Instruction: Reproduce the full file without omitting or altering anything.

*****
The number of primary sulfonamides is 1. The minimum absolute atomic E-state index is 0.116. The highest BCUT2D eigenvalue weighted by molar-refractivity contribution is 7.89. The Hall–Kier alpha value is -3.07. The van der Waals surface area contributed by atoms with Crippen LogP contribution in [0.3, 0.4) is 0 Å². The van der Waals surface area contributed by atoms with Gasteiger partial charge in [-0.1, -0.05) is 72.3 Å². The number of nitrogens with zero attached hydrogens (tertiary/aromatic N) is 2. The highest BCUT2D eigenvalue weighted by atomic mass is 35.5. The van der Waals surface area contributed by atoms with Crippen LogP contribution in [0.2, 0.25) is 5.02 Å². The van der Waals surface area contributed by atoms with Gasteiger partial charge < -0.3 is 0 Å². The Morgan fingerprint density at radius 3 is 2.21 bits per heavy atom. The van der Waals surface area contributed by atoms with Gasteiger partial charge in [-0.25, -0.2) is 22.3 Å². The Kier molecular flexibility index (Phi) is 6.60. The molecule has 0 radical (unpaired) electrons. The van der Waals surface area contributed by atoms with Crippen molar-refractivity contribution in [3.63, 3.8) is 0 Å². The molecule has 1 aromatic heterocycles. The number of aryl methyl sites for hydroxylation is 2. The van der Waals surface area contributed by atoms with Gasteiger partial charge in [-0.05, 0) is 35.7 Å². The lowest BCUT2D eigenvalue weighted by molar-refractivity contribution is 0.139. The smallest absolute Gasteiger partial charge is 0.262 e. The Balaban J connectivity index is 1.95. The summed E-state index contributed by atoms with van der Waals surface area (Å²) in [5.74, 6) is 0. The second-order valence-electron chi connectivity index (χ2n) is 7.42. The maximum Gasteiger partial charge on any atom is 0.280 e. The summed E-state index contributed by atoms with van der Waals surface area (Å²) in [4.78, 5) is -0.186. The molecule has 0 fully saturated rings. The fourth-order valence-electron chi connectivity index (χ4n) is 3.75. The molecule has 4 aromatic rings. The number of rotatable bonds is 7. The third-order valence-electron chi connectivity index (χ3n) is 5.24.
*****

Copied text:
The number of primary sulfonamides is 1. The minimum absolute atomic E-state index is 0.116. The highest BCUT2D eigenvalue weighted by molar-refractivity contribution is 7.89. The Hall–Kier alpha value is -3.07. The van der Waals surface area contributed by atoms with Crippen LogP contribution in [0.3, 0.4) is 0 Å². The van der Waals surface area contributed by atoms with Gasteiger partial charge in [-0.1, -0.05) is 72.3 Å². The number of nitrogens with zero attached hydrogens (tertiary/aromatic N) is 2. The highest BCUT2D eigenvalue weighted by atomic mass is 35.5. The van der Waals surface area contributed by atoms with Crippen LogP contribution in [0.2, 0.25) is 5.02 Å². The van der Waals surface area contributed by atoms with Gasteiger partial charge < -0.3 is 0 Å². The Morgan fingerprint density at radius 3 is 2.21 bits per heavy atom. The van der Waals surface area contributed by atoms with Gasteiger partial charge in [-0.25, -0.2) is 22.3 Å². The Kier molecular flexibility index (Phi) is 6.60. The molecule has 0 radical (unpaired) electrons. The van der Waals surface area contributed by atoms with Crippen molar-refractivity contribution in [3.63, 3.8) is 0 Å². The molecule has 1 aromatic heterocycles. The number of aryl methyl sites for hydroxylation is 2. The van der Waals surface area contributed by atoms with Gasteiger partial charge in [-0.05, 0) is 35.7 Å². The lowest BCUT2D eigenvalue weighted by molar-refractivity contribution is 0.139. The smallest absolute Gasteiger partial charge is 0.262 e. The Balaban J connectivity index is 1.95. The summed E-state index contributed by atoms with van der Waals surface area (Å²) in [5.74, 6) is 0. The second-order valence-electron chi connectivity index (χ2n) is 7.42. The maximum Gasteiger partial charge on any atom is 0.280 e. The summed E-state index contributed by atoms with van der Waals surface area (Å²) in [4.78, 5) is -0.186. The molecule has 0 fully saturated rings. The fourth-order valence-electron chi connectivity index (χ4n) is 3.75. The molecule has 4 aromatic rings. The number of rotatable bonds is 7. The third-order valence-electron chi connectivity index (χ3n) is 5.24.